Mel Brooks and Entertainment Weekly has released to horror fans an inside look at the making of Young Frankenstein. As reported by EW earlier this month, Brooke’s book will feature behind-the-scenes photos and original interviews with the cast and production team from the classic film.
EW also revealed an excerpt from Brooks’ book as well as some of Brooks’ BTS shots
“When I was young, I loved the movies because they saved my life. I was so grateful to cinema for opening up worlds that were not open to me as a poor Jewish kid from Williamsburg, Brooklyn… I was five years old in 1931 when James Whale’s Frankenstein came out. The following summer the movie played at a theater in Williamsburg and my older brother, Bernie, took me to see it… It was a big mistake. It was the scariest thing I saw in my life.
That was a hot summer in Brooklyn, and in our two-bedroom apartment, I slept right by the fire escape. I said to my mother, “Mom, please close the window.” She said, “It’s a hundred degrees in here, I can’t close the window. What’s the matter?” I said, “If you leave the window open, Frankenstein will come and eat me.” (We called the monster Frankenstein because we didn’t know the difference).
My mother said, “Okay, let’s talk about this. First of all, the monster lives in Romania, in Transylvania. Romania is not near the ocean. So he’s going to have to get to Odessa. He’s going to have go a long way to get to a boat. Then he has to have money to pay for his passage. He may not have any money if he is just a monster. He may not have pockets. Let’s say he makes his way to Odessa and he gets a boat to America. The boat may go to Miami. It may go to Baltimore. It may not go to New York. If it goes to New York and he gets off there, he doesn’t know the subway system. If he finds the BMT (what we called the subway back then) and he gets to Brooklyn, he doesn’t know our street. Let’s say he does find our street. But remember, the people on the first floor have their window open. He is not going to climb way up. If he’s hungry, he is going to eat who’s ever there on the first floor.”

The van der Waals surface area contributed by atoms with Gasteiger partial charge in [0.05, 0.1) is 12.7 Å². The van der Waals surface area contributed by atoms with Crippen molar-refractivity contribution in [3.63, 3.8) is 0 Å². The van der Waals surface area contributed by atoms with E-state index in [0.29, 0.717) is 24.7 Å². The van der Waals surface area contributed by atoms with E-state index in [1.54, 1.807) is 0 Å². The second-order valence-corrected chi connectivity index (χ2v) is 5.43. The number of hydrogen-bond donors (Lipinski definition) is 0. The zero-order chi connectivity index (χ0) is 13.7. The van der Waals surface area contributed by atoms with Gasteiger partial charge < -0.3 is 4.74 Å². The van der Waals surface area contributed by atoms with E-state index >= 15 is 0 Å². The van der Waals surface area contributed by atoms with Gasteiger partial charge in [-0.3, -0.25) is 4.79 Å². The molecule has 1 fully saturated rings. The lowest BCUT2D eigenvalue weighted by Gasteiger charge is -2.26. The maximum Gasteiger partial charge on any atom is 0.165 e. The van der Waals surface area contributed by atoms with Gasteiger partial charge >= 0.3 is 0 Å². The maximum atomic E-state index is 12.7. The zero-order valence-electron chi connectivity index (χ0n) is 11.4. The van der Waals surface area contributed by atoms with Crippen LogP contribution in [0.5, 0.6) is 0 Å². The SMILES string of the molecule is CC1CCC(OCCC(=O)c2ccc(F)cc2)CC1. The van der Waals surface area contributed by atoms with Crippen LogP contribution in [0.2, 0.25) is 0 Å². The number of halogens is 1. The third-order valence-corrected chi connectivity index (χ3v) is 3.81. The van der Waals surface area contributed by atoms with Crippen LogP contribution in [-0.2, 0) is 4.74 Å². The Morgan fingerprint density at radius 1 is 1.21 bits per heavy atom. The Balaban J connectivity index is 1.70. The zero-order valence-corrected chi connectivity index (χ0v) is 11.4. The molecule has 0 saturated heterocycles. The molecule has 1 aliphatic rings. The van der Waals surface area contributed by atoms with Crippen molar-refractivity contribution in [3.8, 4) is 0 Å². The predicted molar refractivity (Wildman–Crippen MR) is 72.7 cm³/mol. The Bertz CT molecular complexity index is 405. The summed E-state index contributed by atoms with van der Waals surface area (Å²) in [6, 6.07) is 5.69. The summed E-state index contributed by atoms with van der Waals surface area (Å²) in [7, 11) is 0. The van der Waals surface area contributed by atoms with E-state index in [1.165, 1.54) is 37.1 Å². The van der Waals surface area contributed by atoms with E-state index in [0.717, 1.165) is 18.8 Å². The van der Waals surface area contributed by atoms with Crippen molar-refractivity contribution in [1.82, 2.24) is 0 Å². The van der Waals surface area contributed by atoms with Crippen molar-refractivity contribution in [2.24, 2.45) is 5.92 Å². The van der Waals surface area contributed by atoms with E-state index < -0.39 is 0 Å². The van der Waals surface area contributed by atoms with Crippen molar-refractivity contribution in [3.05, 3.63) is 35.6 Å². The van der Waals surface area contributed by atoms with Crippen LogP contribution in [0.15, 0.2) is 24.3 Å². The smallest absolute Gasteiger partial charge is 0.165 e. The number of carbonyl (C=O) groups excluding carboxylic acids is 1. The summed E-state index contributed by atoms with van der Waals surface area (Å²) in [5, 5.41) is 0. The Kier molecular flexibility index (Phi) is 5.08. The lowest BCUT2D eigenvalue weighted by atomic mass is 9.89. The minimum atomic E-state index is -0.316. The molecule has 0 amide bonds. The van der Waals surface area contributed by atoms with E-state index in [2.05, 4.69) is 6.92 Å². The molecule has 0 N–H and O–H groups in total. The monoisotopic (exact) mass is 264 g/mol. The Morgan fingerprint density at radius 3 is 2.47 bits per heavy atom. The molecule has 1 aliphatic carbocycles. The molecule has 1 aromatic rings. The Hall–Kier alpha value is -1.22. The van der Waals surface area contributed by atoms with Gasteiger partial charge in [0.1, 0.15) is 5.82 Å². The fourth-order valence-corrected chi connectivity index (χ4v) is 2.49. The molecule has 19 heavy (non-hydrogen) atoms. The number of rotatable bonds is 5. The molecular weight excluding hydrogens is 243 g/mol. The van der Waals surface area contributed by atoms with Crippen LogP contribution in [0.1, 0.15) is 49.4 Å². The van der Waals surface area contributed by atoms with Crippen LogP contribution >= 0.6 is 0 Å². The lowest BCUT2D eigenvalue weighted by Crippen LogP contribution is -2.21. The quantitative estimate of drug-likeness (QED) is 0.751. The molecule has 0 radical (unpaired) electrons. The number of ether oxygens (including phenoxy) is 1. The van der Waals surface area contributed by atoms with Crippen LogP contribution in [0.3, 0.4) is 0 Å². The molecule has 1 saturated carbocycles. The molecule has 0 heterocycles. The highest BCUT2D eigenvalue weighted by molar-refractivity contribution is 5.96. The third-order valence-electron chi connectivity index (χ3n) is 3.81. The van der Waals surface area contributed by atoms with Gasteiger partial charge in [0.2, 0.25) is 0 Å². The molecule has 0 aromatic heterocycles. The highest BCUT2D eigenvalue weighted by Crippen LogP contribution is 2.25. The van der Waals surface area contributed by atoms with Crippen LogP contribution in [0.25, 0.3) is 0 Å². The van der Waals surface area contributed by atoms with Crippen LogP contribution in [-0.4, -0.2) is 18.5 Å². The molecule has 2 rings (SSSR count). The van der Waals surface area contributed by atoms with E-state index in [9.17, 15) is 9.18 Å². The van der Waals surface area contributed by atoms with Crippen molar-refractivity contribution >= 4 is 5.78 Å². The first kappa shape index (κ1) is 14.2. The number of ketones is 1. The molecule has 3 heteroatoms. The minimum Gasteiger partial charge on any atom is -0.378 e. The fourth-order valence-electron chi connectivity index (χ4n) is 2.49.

And you know, Mom made sense. So I said, “OK, leave the window open.” But it haunted me…
More than forty years later, when I was finally a little less scared, Whale’s movies would inspire me and my friend and collaborator Gene Wilder to make Young Frankenstein. Of all of my films, I am the proudest of this one. My hope was that Young Frankenstein would transport audiences the way I was transported as a kid sitting in the dark in Williamsburg. I think we succeeded, and in this book I will show you how we did it.”
Young Frankenstein’ was released 1974 starring Gene Wilder, Peter Boyle and Cloris Leachman. The 74′ comedy followed the story of the grandson of Victor Frankenstein, Frederick Frankenstein (Wilder) inheriting his Grandfather’s estate in Transylvania. There, Frederick then recreated his Granddad’s experiments which included, Frankenstein’s monster!
The parody of the 1931′ classic Frankenstein’ co-written by Wilder was originally denied by Brooks back in the early 70’s. It wasn’t until months after Brooks’ denial, for a persistent Wilder to convince Brooks to get onboard, during the filming of Brooks 1974′ film Blazing Saddles. According to a 2010 interview with the LA Times, Brooks revealed the main reason he didn’t want to do another Frankenstein film was because he felt the idea was tired, he’s even quoted saying “..not another [Frankenstein film] — we’ve had the son of [Frankenstein], the cousin of [Frankenstein], the brother-in-law [of Frankenstein], we don’t need another Frankenstein”. The interview further revealed Wilder’s convincing argument: “What if the grandson of Dr. Frankenstein wanted nothing to do with the family whatsoever. He was ashamed of those wackos.” A then convinced Brooks joined forces with Wilder and both penned the screenplay for the soon to be beloved classic.
The film additionally starred Marty Feldman, Terri Garr, Kenneth Mars and Madeline Kahn. The film was also post Charlie And The Chocolate Factory’ for Wilder.
Young Frankenstein’ hits shelves October 18th, just in time for Halloween!
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